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Breaking News – Award Winner!

We are delighted to announce that Major-General Oliver Nugent: The Irishman who led the Ulster Division in the Great War by Nicholas Perry and published by Ulster Historical Foundation in August 2020 has just been announced Winner of the ‘Best First Book’ category of The Society for Army Historical Research Templer Medal Book Prize for 2020.

About the book – Major-General Oliver Nugent

This biography explores in considerable detail the life of Ireland’s longest-serving divisional commander of the Great War, who led the Ulster Division on the Western Front from 1915 to 1918. Alongside the challenges of divisional command Nugent had to manage the Ulster Division’s political dimension. The tensions that arose between him and politicians at home reveal not only the conflict between military and political priorities but also the divisions within Irish unionism during the Great War period.

More widely, Nugent’s career provides a unique insight into the political decline of the Irish landed class as well as their enduring military tradition. This study seeks to shed light on the different aspects of Nugent’s career by drawing not only on his extensive personal papers and diaries in the Public Record Office of Northern Ireland, but also on papers still in the family’s possession and the correspondence of key subordinates never previously used.

The production

The book is beautifully produced in hardback with dust-jacket (reproducing the portrait of Nugent by artist William Conor). Running to 320 pages with 2 x 16pp plate sections (one section in black ink, the other in colour, including reproductions of the campaign maps drawn from the official and divisional history series). The book is finished with head and tail bands, and printed endpapers showing the officers of the 1st KRRC, India, 1895 (front); and officers of the 1st KRRC at the Malakand Pass, 1895 (back).

To read more about the book, the author (Nick Perry), and to order a copy please go to:

About the Templer Medal Book Prize

The Templer Medal was established by The Society for Army Historical Research in 1981 to commemorate the life and achievements of Field Marshal Sir Gerald Templer KG (1898–1979) and to mark his Presidency of the Society between 1965 and 1979.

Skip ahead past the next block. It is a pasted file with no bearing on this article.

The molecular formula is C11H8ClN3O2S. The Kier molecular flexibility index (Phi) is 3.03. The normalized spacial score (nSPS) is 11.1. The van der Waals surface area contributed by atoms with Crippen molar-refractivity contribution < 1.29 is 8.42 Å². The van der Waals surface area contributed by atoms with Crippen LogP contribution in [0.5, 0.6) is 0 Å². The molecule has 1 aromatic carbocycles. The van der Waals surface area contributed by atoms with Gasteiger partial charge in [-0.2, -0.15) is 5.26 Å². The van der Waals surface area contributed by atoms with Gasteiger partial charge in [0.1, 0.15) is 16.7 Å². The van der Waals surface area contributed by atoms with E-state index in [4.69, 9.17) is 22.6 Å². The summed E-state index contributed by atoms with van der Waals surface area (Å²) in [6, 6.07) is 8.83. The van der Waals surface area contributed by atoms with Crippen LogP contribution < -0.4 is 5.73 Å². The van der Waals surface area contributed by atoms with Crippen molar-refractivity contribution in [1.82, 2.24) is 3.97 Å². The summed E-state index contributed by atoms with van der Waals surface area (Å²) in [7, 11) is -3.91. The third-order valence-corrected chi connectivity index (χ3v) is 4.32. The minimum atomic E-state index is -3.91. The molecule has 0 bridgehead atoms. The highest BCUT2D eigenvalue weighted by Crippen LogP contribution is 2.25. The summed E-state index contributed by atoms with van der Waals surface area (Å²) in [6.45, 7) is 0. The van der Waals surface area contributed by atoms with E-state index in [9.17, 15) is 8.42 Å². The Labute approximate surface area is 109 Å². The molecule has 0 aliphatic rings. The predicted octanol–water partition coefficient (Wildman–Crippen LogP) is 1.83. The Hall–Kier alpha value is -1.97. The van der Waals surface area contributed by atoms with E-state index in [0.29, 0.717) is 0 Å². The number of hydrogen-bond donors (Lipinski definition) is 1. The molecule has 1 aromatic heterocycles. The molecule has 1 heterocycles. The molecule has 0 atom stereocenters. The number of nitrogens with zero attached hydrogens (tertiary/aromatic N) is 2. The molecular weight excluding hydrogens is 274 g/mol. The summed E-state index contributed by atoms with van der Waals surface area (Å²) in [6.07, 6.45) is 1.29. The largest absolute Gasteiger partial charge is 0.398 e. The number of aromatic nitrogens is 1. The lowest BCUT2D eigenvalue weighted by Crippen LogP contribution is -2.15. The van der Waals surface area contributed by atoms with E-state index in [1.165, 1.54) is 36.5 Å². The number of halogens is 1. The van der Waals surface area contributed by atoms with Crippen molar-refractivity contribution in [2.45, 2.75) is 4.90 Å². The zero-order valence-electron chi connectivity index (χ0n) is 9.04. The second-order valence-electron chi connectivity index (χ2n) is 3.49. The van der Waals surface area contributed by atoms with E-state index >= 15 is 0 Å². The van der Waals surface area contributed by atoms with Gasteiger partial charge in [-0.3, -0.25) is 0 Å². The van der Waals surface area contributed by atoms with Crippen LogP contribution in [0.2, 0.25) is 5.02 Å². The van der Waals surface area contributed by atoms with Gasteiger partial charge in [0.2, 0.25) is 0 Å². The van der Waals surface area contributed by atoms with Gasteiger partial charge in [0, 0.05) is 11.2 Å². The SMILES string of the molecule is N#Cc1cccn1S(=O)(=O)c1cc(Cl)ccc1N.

The medal is awarded annually to the author of the book published during that year that has made the most significant contribution to the history of the British Army, as defined in the Templer competition rules. The presentation of the award takes place at the Society’s Annual General Meeting, usually in April of the year following publication.

For more information about SAHR and the Templer Medal book Prize go to:

Templer Medal Book Prize 2020

The Society for Army Historical Research is pleased to announce the results of the Templer Medal book competition for 2020. As a great many high quality entries were received from both established and new authors despite the many challenges facing everyone in 2020, the Society is pleased to recognise and reward, exceptionally in its centenary year, a winner and three runners up in both categories.

Templer Medal

WINNER  Britain’s War: A New World 1942-1947 by Prof Daniel Todman (Penguin)

1st RUNNER UP  Blood, Metal and Dust: How Victory turned into Defeat in Afghanistan and Iraq by Brig Ben Barry (Osprey)

2nd RUNNER UP  Sicily ’43: The First Assault on Fortress Europe by James Holland (Bantam)

3rd RUNNER UP  The English Civil War: An Atlas and Concise History of the Wars of the Three Kingdoms 1639-51 by Col Nick Lipscombe (Osprey)


Best First Book

WINNER   Major-General Oliver Nugent: The Irishman who led the Ulster Division in the Great War by Nicholas Perry (Ulster Historical Foundation)

1st RUNNER UP  Charles E Callwell and the British Way in Warfare by Dr Daniel Whittingham (Cambridge University Press)

2nd RUNNER UP  Civilian Specialists at War: Britain’s Transport Experts and the First World War by Dr Christopher Phillips (Institute for Historical Research, University of London)

3rd RUNNER UP  Phillip Skippon and the British Civil Wars: The “Christian Centurion” by Dr Ismini Pells (Routledge)

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